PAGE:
Hmmm: TSA makes emergency change to cargo rules for five Middle East countries

“This is all intel driven,” a Transportation Safety Administration (TSA) official told CBS about a sudden change in the rules for cargo shipments from five Muslim countries. All five countries are allied to the US in the anti-ISIS fight, which might make this a little uncomfortable for the State Department — and might underscore the seriousness of the “emergency order”:

Growing concern about terrorists getting a bomb onto a plane headed for the United States prompted an emergency order requiring stricter scrutiny of air cargo by TSA Administrator David Pekoske.  Effective Monday morning, all cargo being loaded onto flights at last point of departure airports in five predominately Muslim countries — Egypt, Jordan, Qatar, Saudi Arabia, and the United Arab Emirates — will be subject to the new requirements.

“These countries were chosen because of a demonstrated intent by terrorist groups to attack aviation from them,” said a TSA official familiar with the order.  “This is all intel driven.” …

Six airlines — EgyptAir, Royal Jordanian, Qatar, Saudi, Emirates and Etihad — serving the U.S. from seven airports are now required to comply with Air Cargo Advance Screening protocols.  Known as ACAS, it is typically a voluntary program, that provides the TSA and Customs and Border Protection with advanced information about all cargo those carriers plan to bring to the United States.

The TSA official told CBS that this was part of the same scrutiny that prompted the “laptop ban” on flights from these same countries. They are not barred from delivering cargo, but are now required to provide “total asset visibility” when doing so. CBS compares this to FedEx’s process, which allows it to track the item and its contents at every step of the process in order to ensure the safety of its delivery systems, especially its fleet of planes. This order also gives the TSA and Customs authorization to mandate multiple full inspections of cargo coming into the US, which means that the airlines have some powerful incentives to make sure they get it right the first time.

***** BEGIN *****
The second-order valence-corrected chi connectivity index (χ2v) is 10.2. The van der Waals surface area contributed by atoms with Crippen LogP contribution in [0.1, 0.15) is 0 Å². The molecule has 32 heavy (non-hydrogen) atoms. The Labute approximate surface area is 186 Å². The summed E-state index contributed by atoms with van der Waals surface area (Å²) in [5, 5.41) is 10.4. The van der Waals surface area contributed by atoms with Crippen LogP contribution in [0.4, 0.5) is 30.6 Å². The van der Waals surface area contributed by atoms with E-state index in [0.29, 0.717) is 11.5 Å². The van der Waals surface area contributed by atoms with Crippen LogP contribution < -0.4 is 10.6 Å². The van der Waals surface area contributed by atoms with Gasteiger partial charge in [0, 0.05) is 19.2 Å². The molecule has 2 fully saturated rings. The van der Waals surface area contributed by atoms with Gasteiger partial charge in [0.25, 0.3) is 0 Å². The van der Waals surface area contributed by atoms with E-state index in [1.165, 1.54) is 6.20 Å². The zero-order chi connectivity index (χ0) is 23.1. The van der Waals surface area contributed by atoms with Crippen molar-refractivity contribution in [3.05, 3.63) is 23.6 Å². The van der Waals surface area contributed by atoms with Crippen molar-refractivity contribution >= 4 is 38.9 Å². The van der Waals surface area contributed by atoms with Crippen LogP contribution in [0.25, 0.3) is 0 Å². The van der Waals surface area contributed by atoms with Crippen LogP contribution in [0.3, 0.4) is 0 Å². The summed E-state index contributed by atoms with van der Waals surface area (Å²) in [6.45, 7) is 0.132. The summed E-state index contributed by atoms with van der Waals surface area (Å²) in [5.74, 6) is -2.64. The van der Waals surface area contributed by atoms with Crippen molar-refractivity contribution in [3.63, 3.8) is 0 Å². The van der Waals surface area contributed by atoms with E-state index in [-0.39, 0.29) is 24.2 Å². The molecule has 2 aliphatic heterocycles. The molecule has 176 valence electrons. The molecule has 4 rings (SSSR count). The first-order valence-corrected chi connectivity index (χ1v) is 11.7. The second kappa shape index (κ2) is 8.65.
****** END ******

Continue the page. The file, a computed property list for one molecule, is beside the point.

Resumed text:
The US government has had heightened concerns over cargo ever since 9/11, but especially after an attempt by al-Qaeda in 2010 that put more than two dozen explosive devices onto cargo planes. In that case, the terrorists used printer cartridges loaded up with the explosive PETN and wired to remote detonators on flights from Yemen, which were eventually discovered and removed. Whether or not it was coincidental, TSA officials used printers as an example of the anomalies they hope to catch in this new regimen:

An example given by officials was someone spending $500 to ship a $100 printer that’s already available in the U.S. from a country with terrorist activity through one of these five countries. Such a package would likely warrant a further inspection.

“Right now everything is screened, but in terms of us having advanced information of everything that’s going on that plane, in a timely manner that’s what’s really new here,” a TSA official said.

It seems a bit surprising that the US has not insisted on this level of detail in the past. It might be a touchy subject with our allies, but given the attempts to launch attacks on cargo shipments in the past, this seems like a common-sense step. The emergency nature of the order signals that the situation got a lot more acute recently, but perhaps we should be thinking about revamping our cargo security requirements overall to ensure safety throughout the distribution chain.